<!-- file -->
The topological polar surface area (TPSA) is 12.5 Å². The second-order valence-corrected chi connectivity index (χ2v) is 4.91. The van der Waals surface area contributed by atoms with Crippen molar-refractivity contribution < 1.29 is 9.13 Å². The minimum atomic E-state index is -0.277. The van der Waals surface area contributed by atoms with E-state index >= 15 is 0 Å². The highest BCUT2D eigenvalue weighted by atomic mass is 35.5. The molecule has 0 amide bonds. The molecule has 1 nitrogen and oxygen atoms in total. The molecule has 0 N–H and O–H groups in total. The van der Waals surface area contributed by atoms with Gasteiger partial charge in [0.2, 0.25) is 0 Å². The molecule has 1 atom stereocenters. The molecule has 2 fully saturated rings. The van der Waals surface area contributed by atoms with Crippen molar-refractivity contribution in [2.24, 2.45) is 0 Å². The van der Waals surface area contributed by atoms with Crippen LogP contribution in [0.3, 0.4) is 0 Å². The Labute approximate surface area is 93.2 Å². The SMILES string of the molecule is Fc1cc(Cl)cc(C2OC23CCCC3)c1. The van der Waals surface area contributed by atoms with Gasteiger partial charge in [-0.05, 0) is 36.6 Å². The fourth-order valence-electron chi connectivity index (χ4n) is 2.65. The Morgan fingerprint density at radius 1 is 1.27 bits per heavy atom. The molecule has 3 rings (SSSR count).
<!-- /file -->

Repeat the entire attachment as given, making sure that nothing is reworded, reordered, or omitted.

The topological polar surface area (TPSA) is 12.5 Å². The second-order valence-corrected chi connectivity index (χ2v) is 4.91. The van der Waals surface area contributed by atoms with Crippen molar-refractivity contribution < 1.29 is 9.13 Å². The minimum atomic E-state index is -0.277. The van der Waals surface area contributed by atoms with E-state index >= 15 is 0 Å². The highest BCUT2D eigenvalue weighted by atomic mass is 35.5. The molecule has 0 amide bonds. The molecule has 1 nitrogen and oxygen atoms in total. The molecule has 0 N–H and O–H groups in total. The van der Waals surface area contributed by atoms with Gasteiger partial charge in [0.2, 0.25) is 0 Å². The molecule has 1 atom stereocenters. The molecule has 2 fully saturated rings. The van der Waals surface area contributed by atoms with Crippen molar-refractivity contribution in [2.24, 2.45) is 0 Å². The van der Waals surface area contributed by atoms with Crippen LogP contribution in [0.3, 0.4) is 0 Å². The Labute approximate surface area is 93.2 Å². The SMILES string of the molecule is Fc1cc(Cl)cc(C2OC23CCCC3)c1. The van der Waals surface area contributed by atoms with Gasteiger partial charge in [-0.05, 0) is 36.6 Å². The fourth-order valence-electron chi connectivity index (χ4n) is 2.65. The Morgan fingerprint density at radius 1 is 1.27 bits per heavy atom. The molecule has 3 rings (SSSR count).